Jimmy's story in the 2007-08 weekly series Countdown to Final Crisis begins with an investigation into the death of Duela Dent.[6] Tying into the Death of the New Gods storyline, Jimmy starts to develop a plethora of new superpowers, which he first discovers when he is attacked by Killer Croc while gathering information on Duela's death.[7][8] As the story progresses he tries to uncover the origin of these powers and starts to discover their potential limitlessness in stories which mimic the Silver Age Superman's Pal Jimmy Olsen adventures. Briefly operating as the superhero "Mr. Action"[9], Jimmy is unable to command the respect of established superheroes in the JLA and Teen Titans, and gives up on this particular avenue.[10] One of these powers allows Jimmy to realize the identities of some superheroes, such as the Robins and Superman, who requests that he take care of Krypto.

Jimmy is eventually tracked down by the New God Forager[11], with whom he begins a romantic relationship.[12][13] Forager informs him that he has become a soulcatcher for the spirits of dying New Gods.[14] The Monitor known as Solomon later tells him that his new powers are the consequence of Darkseid using Jimmy as a host for powers he wishes to use to recreate the universe in his image, knowing that "Superman's pal" is one of the world's most well-protected citizens.[15] Later, as the events of Countdown begin to come to their close, Jimmy becomes a more confidently powerful character and is reunited with the series' other cast members on a mission to stop Karate Kid's disease from becoming a pandemic of apocalyptic proportions.[16] Unfortunately, they fail, and the Morticoccus virus devastates an alternate Earth.[17][18]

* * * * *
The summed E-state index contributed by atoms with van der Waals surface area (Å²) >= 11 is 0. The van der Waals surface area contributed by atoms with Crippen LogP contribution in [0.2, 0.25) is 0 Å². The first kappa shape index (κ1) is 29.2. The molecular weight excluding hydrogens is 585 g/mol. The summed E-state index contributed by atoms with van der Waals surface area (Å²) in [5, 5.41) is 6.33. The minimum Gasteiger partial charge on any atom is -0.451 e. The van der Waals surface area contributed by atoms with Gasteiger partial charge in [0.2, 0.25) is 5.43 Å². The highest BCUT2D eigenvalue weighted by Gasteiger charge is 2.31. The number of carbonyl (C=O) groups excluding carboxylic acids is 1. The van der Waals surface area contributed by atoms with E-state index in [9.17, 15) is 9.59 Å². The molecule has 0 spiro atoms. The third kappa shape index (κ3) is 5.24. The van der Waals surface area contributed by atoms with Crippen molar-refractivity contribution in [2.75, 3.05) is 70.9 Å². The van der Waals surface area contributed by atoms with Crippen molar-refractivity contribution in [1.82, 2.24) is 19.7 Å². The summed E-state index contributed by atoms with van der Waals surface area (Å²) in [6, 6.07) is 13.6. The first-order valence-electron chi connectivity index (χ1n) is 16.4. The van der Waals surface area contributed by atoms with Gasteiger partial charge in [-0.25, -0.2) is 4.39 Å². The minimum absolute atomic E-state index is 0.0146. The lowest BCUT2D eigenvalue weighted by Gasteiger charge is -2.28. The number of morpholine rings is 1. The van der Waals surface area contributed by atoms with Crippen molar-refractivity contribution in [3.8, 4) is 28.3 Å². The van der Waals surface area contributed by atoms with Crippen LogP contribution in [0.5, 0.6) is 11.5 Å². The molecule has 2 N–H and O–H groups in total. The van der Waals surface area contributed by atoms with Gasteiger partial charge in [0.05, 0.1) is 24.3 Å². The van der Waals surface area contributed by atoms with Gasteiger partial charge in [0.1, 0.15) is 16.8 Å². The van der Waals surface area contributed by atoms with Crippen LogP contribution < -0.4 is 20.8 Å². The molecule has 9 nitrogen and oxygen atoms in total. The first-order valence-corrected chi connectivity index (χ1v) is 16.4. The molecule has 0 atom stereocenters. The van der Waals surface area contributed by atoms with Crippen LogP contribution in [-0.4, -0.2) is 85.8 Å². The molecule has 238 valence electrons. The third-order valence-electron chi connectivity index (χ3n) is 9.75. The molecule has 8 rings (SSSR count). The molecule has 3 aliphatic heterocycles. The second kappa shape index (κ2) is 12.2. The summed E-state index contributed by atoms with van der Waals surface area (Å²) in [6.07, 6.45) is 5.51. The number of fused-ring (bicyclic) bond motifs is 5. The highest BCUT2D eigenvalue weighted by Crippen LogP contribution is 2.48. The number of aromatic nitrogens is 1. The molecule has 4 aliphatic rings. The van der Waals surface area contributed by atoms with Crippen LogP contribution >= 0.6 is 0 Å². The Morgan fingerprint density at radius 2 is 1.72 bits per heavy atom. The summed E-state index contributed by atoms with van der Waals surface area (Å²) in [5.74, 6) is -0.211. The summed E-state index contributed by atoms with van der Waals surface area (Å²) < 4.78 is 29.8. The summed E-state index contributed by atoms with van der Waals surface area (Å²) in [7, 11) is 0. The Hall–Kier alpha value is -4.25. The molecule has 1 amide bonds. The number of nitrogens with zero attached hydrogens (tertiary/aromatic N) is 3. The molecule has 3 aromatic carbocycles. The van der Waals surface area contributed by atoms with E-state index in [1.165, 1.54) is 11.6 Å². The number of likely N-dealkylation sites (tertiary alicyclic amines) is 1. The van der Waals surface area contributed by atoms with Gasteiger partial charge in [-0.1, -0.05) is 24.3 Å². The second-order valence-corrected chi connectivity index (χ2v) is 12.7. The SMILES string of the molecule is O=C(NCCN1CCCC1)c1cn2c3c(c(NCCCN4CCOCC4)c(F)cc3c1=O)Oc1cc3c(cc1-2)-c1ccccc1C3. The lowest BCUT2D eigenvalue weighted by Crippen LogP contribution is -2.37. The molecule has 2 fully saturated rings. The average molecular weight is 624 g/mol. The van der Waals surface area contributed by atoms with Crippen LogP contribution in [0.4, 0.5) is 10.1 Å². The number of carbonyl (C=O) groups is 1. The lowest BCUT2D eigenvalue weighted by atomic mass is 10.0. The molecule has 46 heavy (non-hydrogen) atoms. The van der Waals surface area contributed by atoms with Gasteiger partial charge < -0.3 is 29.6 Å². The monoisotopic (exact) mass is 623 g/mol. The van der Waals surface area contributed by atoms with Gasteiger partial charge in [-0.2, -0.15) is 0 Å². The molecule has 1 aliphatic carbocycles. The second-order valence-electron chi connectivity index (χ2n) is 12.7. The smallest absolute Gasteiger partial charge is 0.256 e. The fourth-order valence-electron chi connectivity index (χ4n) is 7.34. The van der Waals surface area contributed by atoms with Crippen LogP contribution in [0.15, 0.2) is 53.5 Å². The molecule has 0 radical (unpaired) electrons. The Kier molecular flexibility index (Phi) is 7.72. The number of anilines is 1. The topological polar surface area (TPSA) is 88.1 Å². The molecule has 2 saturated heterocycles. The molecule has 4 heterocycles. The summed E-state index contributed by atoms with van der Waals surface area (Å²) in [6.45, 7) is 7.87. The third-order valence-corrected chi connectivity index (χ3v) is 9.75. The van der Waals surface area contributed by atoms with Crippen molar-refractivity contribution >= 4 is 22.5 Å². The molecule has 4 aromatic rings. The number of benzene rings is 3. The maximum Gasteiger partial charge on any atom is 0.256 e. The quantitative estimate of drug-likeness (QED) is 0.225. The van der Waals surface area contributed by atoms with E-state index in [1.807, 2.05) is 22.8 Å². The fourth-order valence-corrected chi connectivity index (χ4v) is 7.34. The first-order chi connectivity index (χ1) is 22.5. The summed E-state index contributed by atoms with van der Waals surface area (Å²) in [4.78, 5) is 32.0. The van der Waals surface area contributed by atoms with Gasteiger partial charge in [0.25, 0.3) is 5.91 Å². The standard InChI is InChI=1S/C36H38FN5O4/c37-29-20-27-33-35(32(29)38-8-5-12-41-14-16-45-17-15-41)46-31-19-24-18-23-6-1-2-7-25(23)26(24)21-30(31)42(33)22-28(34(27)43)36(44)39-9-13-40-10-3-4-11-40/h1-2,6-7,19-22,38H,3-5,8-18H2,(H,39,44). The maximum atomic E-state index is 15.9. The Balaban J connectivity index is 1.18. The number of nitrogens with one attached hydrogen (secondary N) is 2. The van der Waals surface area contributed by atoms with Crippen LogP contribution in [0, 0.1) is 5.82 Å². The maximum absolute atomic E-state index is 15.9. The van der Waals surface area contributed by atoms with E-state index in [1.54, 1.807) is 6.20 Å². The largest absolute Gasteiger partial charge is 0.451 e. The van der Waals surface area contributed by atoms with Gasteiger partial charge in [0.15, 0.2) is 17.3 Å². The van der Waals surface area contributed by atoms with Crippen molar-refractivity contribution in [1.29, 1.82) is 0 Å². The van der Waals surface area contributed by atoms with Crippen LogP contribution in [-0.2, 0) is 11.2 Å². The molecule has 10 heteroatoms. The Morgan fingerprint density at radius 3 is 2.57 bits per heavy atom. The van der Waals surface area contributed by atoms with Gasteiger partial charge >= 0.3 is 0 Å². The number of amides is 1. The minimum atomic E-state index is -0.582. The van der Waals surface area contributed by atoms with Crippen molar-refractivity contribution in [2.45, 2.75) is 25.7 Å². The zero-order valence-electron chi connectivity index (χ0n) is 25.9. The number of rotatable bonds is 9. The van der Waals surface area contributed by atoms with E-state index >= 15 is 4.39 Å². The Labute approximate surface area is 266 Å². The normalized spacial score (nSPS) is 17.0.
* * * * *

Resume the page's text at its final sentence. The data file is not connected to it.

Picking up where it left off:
Upon return to their Earth, Jimmy is captured by Mary Marvel, who had been manipulated towards evil by Darkseid.[19] When Superman comes to save Jimmy, Darkseid takes control of the powers within him, causing Jimmy to radiate Kryptonite radiation, until Ray Palmer manages to rewire Darkseid's control from inside of Jimmy. Jimmy then transforms into a giant turtlelike creature, and prepares to take on Darkseid himself.[20] Darkseid overcomes Jimmy, and prepares to kill him. Ray Palmer then comes out of Jimmy with the New God soul battery, and destroys it, returning Jimmy to normal.[21][22]

Superman's Pal, Jimmy Olsen Special

During Superman's fight with Atlas, Jimmy witnesses a mysterious figure hovering over the fight. After some encouraging words from Clark Kent, he decides to take two weeks off to investigate.